Our Roundtable Sessions are invite-only events hosted by peers for peers that bring together a select group of senior IT leaders from across industries for topic-driven, intimate dialog on current trends and topics. We hosted two Sessions featuring a group of CXOs and other IT executives. The groups met remotely to discuss cyber risk quantification, led by the CISO of a Swiss-based technology group. These Sessions were sponsored by Balbix.
Cyber-risk Quantification (CRQ) is an evaluation of your organization’s cybersecurity risk landscape. As you identify risks, you associate with them the likelihood of the risk leading to a breach and the potential impacts. Ideally, cyber-risk quantification should help you quantify the financial risk attached to your various IT assets, with the end goal of board-level reporting. But what are the steps involved in the calculation and where do you start?
A senior executive mentioned that cyber risk quantification (CRQ) is a journey, with the primary driver being the reduction of attack surface and risks. The first part of the journey is visibility, i.e., creating an inventory of all the assets plugged into your network. The second part is identifying the potential risks and vulnerabilities and prioritizing them. The third part is communication. You have to communicate with a lot of people in different languages. Your IT team may understand technical recommendations, but those won’t make sense to your audit committee. The language your board of directors and other senior executives will understand is money. So, you have to try and quantify cyber risk in the form of money.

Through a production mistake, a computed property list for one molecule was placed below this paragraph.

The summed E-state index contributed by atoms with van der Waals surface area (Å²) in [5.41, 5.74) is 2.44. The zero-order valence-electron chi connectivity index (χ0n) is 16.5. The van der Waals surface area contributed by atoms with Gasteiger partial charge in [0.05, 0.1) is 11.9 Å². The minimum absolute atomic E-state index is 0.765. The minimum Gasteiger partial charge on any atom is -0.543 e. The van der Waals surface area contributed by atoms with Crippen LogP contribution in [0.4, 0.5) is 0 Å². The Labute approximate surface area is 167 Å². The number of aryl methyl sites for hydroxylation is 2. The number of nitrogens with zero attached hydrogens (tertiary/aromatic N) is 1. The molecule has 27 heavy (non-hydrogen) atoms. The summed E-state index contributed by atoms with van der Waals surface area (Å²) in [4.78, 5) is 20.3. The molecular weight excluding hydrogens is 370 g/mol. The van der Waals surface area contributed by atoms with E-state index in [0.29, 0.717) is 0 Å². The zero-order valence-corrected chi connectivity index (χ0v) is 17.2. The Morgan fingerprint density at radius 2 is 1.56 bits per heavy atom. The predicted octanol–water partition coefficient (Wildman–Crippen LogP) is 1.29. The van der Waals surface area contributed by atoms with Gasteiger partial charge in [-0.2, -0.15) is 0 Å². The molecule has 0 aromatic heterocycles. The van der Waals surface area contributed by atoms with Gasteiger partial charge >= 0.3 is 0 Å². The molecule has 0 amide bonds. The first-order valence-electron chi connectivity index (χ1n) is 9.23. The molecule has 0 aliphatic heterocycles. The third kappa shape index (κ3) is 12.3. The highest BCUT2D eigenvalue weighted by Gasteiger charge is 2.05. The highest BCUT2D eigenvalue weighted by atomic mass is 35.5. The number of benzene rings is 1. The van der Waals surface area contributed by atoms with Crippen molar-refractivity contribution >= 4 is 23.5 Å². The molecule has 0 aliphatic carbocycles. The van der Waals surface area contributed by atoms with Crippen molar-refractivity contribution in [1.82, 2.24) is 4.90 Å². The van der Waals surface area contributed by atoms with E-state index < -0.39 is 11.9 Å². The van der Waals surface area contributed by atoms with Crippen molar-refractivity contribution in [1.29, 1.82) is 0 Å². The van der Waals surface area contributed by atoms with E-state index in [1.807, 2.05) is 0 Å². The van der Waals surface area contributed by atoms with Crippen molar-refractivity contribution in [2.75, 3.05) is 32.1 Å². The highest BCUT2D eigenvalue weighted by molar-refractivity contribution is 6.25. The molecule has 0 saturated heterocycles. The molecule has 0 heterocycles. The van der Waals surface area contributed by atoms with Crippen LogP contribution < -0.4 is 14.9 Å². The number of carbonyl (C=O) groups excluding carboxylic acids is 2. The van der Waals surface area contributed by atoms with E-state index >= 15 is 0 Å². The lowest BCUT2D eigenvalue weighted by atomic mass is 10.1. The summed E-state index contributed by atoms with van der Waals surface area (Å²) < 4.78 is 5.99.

An attendee explained that CRQ is calculated by multiplying the weighted average of the likelihood of a breach (in percentage) of an asset by the potential impact of the breach (in $ etc.). For example, let’s assume you have a public-facing website that you value at $20 million. If there is a 50% chance of the website getting breached, then the cyber risk associated with the website will be $10 million.
Some other attendees raised doubts regarding the aforementioned definition by saying that the simple likelihood x impact formula doesn’t exactly apply anymore. If we talk about a ransomware attack that could shut down your entire organization, or parts of it, how do you quantify risk? Do you quantify it by how much the application/server rebuild costs? Or do you quantify it by how much money it makes per day, per month, etc.? Quantifying in terms of money is ideal, but often you don’t have access to enough financial data to make the proper calculations.
A participant remarked that the main trigger for their cyber quantification journey was when they hired a penetration testing team to infiltrate their networks and attempt a full-service compromise. Within two hours, without raising any alarms, the pen testers were able to compromise their network. This effort allowed them to identify many cyber risks and vulnerabilities, which they then focused on mitigating. They also immediately hired an external incident response team to help them with disaster recovery, if and when required. Lastly, they implemented new processes and applications for better incident reporting and intrusion detection.